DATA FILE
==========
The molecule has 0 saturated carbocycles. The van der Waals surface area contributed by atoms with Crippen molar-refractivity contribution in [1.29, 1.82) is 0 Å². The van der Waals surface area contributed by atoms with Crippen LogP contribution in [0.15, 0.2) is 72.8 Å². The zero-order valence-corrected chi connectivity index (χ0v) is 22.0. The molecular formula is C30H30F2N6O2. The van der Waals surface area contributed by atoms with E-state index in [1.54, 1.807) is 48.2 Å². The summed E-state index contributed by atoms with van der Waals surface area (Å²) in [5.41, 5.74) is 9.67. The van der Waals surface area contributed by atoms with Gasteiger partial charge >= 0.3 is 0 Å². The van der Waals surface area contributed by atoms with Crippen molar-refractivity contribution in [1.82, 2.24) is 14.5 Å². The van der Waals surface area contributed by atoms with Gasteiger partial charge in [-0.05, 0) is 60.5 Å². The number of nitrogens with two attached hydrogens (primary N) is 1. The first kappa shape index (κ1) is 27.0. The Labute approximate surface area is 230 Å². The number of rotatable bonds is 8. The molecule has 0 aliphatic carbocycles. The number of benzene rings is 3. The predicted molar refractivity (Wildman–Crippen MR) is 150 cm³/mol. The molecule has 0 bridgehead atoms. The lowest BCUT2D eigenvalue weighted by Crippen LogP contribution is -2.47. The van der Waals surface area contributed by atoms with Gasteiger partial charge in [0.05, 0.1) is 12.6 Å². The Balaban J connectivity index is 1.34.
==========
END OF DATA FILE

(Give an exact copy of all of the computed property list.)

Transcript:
The molecule has 0 saturated carbocycles. The van der Waals surface area contributed by atoms with Crippen molar-refractivity contribution in [1.29, 1.82) is 0 Å². The van der Waals surface area contributed by atoms with Crippen LogP contribution in [0.15, 0.2) is 72.8 Å². The zero-order valence-corrected chi connectivity index (χ0v) is 22.0. The molecular formula is C30H30F2N6O2. The van der Waals surface area contributed by atoms with E-state index in [1.54, 1.807) is 48.2 Å². The summed E-state index contributed by atoms with van der Waals surface area (Å²) in [5.41, 5.74) is 9.67. The van der Waals surface area contributed by atoms with Gasteiger partial charge >= 0.3 is 0 Å². The van der Waals surface area contributed by atoms with Crippen molar-refractivity contribution in [1.82, 2.24) is 14.5 Å². The van der Waals surface area contributed by atoms with Gasteiger partial charge in [-0.05, 0) is 60.5 Å². The number of nitrogens with two attached hydrogens (primary N) is 1. The first kappa shape index (κ1) is 27.0. The Labute approximate surface area is 230 Å². The number of rotatable bonds is 8. The molecule has 0 aliphatic carbocycles. The number of benzene rings is 3. The predicted molar refractivity (Wildman–Crippen MR) is 150 cm³/mol. The molecule has 0 bridgehead atoms. The lowest BCUT2D eigenvalue weighted by Crippen LogP contribution is -2.47. The van der Waals surface area contributed by atoms with Gasteiger partial charge in [0.05, 0.1) is 12.6 Å². The Balaban J connectivity index is 1.34.